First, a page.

What does success mean to you?
It's a deeply personal question, but society often prescribes a one-size-fits-all answer: impressive job titles, financial wealth, and a life of luxury.
Your ‘default’ understanding of success is heavily influenced by your birthplace, upbringing, family, and peers.
There are messages that subtly suggest who you are, what you’re capable of, and what you should strive for to be deemed successful.
The problem is that most people never stop to question whether that narrative is true for them.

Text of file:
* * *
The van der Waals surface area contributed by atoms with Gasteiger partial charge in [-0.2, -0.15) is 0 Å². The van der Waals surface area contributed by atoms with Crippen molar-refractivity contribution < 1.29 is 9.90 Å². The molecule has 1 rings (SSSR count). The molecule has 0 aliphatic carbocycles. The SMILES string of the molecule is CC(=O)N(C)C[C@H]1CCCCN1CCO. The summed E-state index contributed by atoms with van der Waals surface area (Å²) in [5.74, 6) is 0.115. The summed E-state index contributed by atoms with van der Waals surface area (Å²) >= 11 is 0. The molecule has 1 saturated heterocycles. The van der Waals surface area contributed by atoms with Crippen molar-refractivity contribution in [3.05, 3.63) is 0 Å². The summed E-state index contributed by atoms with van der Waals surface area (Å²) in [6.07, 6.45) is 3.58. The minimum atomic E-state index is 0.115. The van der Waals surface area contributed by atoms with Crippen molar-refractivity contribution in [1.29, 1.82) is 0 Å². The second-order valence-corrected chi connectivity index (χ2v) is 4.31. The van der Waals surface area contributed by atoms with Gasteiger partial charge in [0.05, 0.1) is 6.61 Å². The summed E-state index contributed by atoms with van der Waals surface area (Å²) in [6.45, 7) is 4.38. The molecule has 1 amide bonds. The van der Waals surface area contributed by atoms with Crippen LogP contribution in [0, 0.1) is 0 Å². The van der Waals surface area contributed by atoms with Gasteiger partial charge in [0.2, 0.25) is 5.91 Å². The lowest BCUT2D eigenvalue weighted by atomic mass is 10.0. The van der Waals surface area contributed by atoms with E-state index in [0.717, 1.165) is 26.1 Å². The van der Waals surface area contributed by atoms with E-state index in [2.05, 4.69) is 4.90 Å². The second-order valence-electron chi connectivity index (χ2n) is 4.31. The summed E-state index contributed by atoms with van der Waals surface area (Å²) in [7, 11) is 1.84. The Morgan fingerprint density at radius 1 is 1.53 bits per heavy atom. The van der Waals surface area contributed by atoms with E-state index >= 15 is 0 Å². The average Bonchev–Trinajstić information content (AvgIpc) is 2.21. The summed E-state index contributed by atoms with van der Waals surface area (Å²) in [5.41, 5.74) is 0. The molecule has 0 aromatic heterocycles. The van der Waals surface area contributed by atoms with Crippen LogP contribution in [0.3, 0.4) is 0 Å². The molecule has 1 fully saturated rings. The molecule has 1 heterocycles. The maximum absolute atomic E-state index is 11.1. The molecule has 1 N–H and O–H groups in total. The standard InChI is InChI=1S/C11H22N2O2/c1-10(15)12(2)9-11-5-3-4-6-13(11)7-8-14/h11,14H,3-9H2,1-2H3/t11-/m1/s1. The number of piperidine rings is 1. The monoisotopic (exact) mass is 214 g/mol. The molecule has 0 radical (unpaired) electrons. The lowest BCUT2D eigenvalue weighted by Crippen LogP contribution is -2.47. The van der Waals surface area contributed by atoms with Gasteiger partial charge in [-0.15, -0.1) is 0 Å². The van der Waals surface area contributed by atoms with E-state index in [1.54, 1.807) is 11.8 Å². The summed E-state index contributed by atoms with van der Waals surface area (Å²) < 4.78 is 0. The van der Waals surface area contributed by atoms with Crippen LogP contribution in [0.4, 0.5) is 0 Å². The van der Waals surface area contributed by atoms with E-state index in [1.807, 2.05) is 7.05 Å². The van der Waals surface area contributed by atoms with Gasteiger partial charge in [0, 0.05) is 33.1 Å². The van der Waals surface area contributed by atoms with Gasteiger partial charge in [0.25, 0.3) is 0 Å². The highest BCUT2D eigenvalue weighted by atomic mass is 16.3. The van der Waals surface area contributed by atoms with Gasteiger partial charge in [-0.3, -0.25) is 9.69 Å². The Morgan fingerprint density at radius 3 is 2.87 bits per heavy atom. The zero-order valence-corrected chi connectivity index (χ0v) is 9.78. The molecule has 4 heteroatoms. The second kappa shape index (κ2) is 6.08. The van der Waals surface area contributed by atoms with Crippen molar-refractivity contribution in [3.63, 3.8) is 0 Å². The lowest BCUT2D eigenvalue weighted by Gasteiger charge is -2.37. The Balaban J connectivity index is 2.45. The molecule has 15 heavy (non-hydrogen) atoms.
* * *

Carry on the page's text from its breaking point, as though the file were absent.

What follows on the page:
But you know what else isn’t hard to see: most people are dragging themselves through life, waiting for the day they’ll finally be successful enough to be happy.
So many of us – too many of us – are going through the motions, pretending everything is fine. We cling on to the idea that we just need to achieve X, and then we can finally be happy.
If the core promise of success is happiness (and in society it is):
Why do so many people feel unfulfilled even after 'making it'?
Because the traditional markers of success – the high-status job, the big bank account, the material possessions – don't necessarily lead to fulfillment.